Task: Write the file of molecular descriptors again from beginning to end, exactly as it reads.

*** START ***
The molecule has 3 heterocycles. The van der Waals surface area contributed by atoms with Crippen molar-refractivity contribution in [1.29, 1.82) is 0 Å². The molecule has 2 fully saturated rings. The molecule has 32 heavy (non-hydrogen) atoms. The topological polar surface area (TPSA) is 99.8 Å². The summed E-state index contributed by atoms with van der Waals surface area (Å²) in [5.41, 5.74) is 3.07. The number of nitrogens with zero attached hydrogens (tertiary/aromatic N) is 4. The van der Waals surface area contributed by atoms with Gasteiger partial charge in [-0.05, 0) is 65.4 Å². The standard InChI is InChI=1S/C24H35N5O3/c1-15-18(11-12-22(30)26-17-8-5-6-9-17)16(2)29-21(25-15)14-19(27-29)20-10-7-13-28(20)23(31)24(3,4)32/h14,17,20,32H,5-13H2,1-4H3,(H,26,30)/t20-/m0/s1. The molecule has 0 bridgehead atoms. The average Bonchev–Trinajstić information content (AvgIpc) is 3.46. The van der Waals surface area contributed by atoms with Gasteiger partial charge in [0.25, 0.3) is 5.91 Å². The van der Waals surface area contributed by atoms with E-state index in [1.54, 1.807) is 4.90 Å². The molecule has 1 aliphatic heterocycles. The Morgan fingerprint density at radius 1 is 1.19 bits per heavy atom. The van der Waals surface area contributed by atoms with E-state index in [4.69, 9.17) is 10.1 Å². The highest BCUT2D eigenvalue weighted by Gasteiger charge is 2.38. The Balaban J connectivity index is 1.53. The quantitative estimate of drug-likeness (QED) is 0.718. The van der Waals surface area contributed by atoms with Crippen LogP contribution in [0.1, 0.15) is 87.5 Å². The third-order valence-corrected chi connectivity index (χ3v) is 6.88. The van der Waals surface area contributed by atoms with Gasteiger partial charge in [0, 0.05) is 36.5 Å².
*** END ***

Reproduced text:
The molecule has 3 heterocycles. The van der Waals surface area contributed by atoms with Crippen molar-refractivity contribution in [1.29, 1.82) is 0 Å². The molecule has 2 fully saturated rings. The molecule has 32 heavy (non-hydrogen) atoms. The topological polar surface area (TPSA) is 99.8 Å². The summed E-state index contributed by atoms with van der Waals surface area (Å²) in [5.41, 5.74) is 3.07. The number of nitrogens with zero attached hydrogens (tertiary/aromatic N) is 4. The van der Waals surface area contributed by atoms with Gasteiger partial charge in [-0.05, 0) is 65.4 Å². The standard InChI is InChI=1S/C24H35N5O3/c1-15-18(11-12-22(30)26-17-8-5-6-9-17)16(2)29-21(25-15)14-19(27-29)20-10-7-13-28(20)23(31)24(3,4)32/h14,17,20,32H,5-13H2,1-4H3,(H,26,30)/t20-/m0/s1. The molecule has 0 bridgehead atoms. The average Bonchev–Trinajstić information content (AvgIpc) is 3.46. The van der Waals surface area contributed by atoms with Gasteiger partial charge in [0.25, 0.3) is 5.91 Å². The van der Waals surface area contributed by atoms with E-state index in [1.54, 1.807) is 4.90 Å². The molecule has 1 aliphatic heterocycles. The Morgan fingerprint density at radius 1 is 1.19 bits per heavy atom. The van der Waals surface area contributed by atoms with E-state index in [4.69, 9.17) is 10.1 Å². The highest BCUT2D eigenvalue weighted by Gasteiger charge is 2.38. The Balaban J connectivity index is 1.53. The quantitative estimate of drug-likeness (QED) is 0.718. The van der Waals surface area contributed by atoms with Crippen LogP contribution in [0.1, 0.15) is 87.5 Å². The third-order valence-corrected chi connectivity index (χ3v) is 6.88. The van der Waals surface area contributed by atoms with Gasteiger partial charge in [0, 0.05) is 36.5 Å².